Know the Difference to Save a Life
A heart attack and cardiac arrest are the same, right? Wrong. While many of us use the terms interchangeably, those in the know are aware that they are two very different things. And, most importantly, that they require very different emergency treatment. A person’s likelihood of surviving a cardiac emergency has much to do with what happens in the moments after it becomes apparent that something terrible is happening. Always call 911 first… but be aware that what you tell the dispatcher can make the difference between life and death… and what you do while awaiting the arrival of emergency personnel is not exactly the same for people suffering cardiac arrest as it is for those having a heart attack.
The reason the distinction is important is that a person in cardiac arrest needs a defibrillator immediately and the results of a new study show getting immediate care can save lives. Researchers found that one symptom in particular — noisy breathing, in the form of gasping, gurgling, moaning, snorting, even snoring — is both a result of cardiac arrest and a predictor of the likelihood of survival. I urge you to read this article all the way to the end in order to understand some important differences that truly may end up saving a life — yours, someone you care about, even that of a stranger in line behind you at the supermarket.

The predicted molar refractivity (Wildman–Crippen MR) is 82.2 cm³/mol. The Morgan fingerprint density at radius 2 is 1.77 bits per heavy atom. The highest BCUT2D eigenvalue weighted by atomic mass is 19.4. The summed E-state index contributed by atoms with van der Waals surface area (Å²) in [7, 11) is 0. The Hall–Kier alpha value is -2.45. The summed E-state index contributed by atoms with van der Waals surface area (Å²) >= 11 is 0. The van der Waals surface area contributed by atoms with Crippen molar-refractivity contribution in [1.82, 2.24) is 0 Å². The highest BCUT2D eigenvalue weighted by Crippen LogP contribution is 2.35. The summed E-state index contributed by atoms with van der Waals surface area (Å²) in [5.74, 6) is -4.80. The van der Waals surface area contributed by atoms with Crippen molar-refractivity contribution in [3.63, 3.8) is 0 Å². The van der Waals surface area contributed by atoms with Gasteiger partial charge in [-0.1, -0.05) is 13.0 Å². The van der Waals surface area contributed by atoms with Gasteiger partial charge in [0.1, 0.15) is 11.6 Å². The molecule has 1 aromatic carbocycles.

In order to understand, let’s first define the terms. A heart attack is what happens when the heart does not receive enough blood due to a blockage, leading to muscle damage. Cardiac arrest is when the heart stops pumping blood due to an arrhythmia (ventricular fibrillation). This can be caused by a heart attack but can also result from previous damage to the heart from a heart attack or from other heart conditions.
RECOGNIZING CARDIAC ARREST: EVERY SECOND COUNTS
Cardiac arrest strikes immediately and without warning. If a person is upright when cardiac arrest occurs, he/she will immediately collapse due to a loss of consciousness. Signs of cardiac arrest include a sudden loss of responsiveness (for instance, no response when you tap on the victim’s shoulder or call his/her name)… abnormal breathing sounds (gasping, groaning, moaning, even snoring — which can sound halting, labored or like gurgling). These sounds are evidence that blood flow to the brain and body has been severely impaired and the brain can no longer coordinate the functions of normal breathing.
How to respond…
- Call 911.
- Report whether the person is breathing or not and describe what the breathing sounds like to the dispatcher.
- Perform CPR (cardiopulmonary resuscitation). If a person’s heart stops beating, even bystanders who are untrained in CPR can help: Simply push hard and fast in the center of the chest until emergency personnel arrive. Aim for 100 compressions/minute. The 911 emergency dispatcher can also tell you how to properly perform CPR. A victim who receives CPR and/or defibrillation doubles or triples his chance of survival.
- Get an automated external defibrillator (AED), if one is available, and use it at once. Commonly available in malls, airplanes, gyms and office buildings, AEDs help restore normal heart rhythm. Though it is vastly better to have a person who is trained in its use administer the treatment, the AED is designed to quickly guide even the untrained responder through the right steps in its lifesaving use.